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There's no doubt that investing in the stock market is a truly brilliant way to build wealth. But if you choose that path, you're going to buy some stocks that fall short of the market. Unfortunately for shareholders, while the National Health Investors, Inc. (NYSE:NHI) share price is up 36% in the last year, that falls short of the market return. However, the stock hasn't done so well in the longer term, with the stock only up 12% in three years.
There is no denying that markets are sometimes efficient, but prices do not always reflect underlying business performance. One flawed but reasonable way to assess how sentiment around a company has changed is to compare the earnings per share (EPS) with the share price.
During the last year National Health Investors grew its earnings per share (EPS) by 12%. The share price gain of 36% certainly outpaced the EPS growth. This indicates that the market is now more optimistic about the stock.
You can see below how EPS has changed over time (discover the exact values by clicking on the image).
We like that insiders have been buying shares in the last twelve months. Even so, future earnings will be far more important to whether current shareholders make money. Before buying or selling a stock, we always recommend a close examination of historic growth trends, available here..
What About Dividends?
As well as measuring the share price return, investors should also consider the total shareholder return (TSR). The TSR incorporates the value of any spin-offs or discounted capital raisings, along with any dividends, based on the assumption that the dividends are reinvested. So for companies that pay a generous dividend, the TSR is often a lot higher than the share price return. We note that for National Health Investors the TSR over the last year was 45%, which is better than the share price return mentioned above. This is largely a result of its dividend payments!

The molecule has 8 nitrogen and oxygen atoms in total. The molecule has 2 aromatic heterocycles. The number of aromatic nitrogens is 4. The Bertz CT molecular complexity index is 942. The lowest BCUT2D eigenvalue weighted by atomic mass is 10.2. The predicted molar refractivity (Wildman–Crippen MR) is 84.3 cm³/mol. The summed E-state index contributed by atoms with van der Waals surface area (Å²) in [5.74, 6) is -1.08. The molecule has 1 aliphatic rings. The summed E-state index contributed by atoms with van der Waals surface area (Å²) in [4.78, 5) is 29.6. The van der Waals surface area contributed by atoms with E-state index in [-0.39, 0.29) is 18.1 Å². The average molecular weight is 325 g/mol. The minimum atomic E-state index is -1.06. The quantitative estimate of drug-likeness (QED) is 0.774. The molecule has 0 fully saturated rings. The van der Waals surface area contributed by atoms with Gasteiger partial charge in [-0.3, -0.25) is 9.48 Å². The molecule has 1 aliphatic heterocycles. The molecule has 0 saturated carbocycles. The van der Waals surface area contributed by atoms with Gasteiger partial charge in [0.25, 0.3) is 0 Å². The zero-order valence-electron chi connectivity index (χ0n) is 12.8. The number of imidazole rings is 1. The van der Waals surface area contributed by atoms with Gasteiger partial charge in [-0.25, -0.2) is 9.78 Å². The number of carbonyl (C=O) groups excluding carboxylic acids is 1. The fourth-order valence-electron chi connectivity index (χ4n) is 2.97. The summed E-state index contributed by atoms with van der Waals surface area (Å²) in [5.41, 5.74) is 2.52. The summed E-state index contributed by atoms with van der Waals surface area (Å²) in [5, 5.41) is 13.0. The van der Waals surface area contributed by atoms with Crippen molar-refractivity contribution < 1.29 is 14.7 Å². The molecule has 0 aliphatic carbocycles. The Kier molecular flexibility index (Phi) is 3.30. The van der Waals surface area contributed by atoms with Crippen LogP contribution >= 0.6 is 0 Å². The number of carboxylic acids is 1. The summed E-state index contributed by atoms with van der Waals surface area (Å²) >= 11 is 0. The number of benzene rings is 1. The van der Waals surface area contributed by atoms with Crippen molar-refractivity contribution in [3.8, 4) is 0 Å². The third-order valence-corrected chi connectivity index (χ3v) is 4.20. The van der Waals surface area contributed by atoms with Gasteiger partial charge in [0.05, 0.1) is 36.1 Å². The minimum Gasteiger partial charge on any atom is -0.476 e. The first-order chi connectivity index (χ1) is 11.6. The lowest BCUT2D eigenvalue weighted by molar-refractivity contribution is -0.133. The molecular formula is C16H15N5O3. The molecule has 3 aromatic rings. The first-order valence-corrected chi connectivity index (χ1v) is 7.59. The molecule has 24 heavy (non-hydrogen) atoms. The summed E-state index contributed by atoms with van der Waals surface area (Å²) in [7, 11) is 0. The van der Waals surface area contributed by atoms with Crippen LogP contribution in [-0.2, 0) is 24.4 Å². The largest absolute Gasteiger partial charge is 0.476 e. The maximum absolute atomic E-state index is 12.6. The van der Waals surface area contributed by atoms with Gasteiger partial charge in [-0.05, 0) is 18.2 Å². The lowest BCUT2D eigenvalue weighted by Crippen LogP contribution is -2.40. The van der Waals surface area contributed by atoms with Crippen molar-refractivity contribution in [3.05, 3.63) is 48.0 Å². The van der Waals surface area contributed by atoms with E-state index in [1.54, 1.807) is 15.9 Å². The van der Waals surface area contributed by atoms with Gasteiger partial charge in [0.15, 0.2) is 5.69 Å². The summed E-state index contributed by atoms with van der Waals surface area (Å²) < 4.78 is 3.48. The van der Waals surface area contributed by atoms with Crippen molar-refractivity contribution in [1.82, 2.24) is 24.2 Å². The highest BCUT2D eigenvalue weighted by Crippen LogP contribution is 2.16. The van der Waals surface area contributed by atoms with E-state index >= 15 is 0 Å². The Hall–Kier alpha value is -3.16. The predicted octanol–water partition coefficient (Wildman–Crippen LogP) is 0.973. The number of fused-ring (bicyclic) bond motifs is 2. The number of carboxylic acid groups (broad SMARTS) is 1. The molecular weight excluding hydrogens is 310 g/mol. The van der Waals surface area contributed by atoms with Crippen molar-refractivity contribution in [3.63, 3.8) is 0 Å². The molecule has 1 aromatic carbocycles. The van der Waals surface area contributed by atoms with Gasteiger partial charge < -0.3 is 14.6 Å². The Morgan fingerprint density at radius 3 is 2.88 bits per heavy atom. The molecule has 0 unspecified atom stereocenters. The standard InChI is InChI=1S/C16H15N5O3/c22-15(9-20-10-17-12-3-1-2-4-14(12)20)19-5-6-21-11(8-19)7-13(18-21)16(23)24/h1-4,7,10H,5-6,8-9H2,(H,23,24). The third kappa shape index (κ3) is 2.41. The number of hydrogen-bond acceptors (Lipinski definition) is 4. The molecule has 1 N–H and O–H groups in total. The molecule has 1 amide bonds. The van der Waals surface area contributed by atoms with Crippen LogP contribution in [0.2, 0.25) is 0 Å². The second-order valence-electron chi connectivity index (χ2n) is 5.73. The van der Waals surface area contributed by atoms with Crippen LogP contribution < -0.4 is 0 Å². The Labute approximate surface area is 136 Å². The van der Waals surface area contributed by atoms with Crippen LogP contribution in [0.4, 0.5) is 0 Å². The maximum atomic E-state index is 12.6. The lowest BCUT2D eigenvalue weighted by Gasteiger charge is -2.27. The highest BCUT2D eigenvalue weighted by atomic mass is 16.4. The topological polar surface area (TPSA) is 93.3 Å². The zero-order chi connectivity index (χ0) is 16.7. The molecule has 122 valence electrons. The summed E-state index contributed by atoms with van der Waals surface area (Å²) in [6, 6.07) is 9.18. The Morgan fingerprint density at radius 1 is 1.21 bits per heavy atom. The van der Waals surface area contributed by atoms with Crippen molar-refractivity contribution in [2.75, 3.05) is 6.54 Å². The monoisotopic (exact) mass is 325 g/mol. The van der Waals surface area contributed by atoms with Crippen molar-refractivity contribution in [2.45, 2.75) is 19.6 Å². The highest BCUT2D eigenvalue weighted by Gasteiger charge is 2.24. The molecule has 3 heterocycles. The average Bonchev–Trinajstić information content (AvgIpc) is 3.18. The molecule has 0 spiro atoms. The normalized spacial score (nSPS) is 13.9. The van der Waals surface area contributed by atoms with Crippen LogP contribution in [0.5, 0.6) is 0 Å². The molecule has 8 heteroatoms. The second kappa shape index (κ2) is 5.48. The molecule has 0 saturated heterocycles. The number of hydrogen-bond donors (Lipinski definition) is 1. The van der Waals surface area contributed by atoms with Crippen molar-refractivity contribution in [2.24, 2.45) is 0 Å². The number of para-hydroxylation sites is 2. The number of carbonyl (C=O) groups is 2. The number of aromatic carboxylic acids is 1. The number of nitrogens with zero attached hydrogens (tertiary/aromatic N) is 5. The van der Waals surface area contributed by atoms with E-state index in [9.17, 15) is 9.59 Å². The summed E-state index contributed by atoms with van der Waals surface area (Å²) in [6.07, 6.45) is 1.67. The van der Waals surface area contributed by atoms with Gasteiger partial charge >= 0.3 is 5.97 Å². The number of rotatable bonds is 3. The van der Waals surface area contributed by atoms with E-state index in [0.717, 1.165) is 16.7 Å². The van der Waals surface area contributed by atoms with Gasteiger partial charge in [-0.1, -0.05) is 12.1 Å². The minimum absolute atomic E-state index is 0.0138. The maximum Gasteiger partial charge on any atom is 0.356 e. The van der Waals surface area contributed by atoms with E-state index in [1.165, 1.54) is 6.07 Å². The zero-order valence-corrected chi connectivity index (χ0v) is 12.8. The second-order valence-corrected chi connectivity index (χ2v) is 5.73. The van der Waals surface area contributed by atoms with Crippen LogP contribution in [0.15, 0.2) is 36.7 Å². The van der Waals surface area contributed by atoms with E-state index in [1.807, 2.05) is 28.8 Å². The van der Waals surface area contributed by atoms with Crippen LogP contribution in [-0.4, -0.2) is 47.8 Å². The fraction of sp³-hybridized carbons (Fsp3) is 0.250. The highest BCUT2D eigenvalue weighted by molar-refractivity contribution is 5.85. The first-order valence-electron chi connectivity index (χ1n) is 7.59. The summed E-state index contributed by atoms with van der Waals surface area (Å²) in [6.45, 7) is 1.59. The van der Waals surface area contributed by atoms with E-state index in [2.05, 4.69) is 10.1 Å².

A Different Perspective
National Health Investors shareholders gained a total return of 45% during the year. But that return falls short of the market. The silver lining is that the gain was actually better than the average annual return of 8% per year over five year. This could indicate that the company is winning over new investors, as it pursues its strategy. I find it very interesting to look at share price over the long term as a proxy for business performance. But to truly gain insight, we need to consider other information, too. Even so, be aware that National Health Investors is showing 3 warning signs in our investment analysis , and 2 of those are significant...
If you like to buy stocks alongside management, then you might just love this free list of companies. (Hint: insiders have been buying them).
Please note, the market returns quoted in this article reflect the market weighted average returns of stocks that currently trade on US exchanges.
This article by Simply Wall St is general in nature. It does not constitute a recommendation to buy or sell any stock, and does not take account of your objectives, or your financial situation. We aim to bring you long-term focused analysis driven by fundamental data. Note that our analysis may not factor in the latest price-sensitive company announcements or qualitative material. Simply Wall St has no position in any stocks mentioned.
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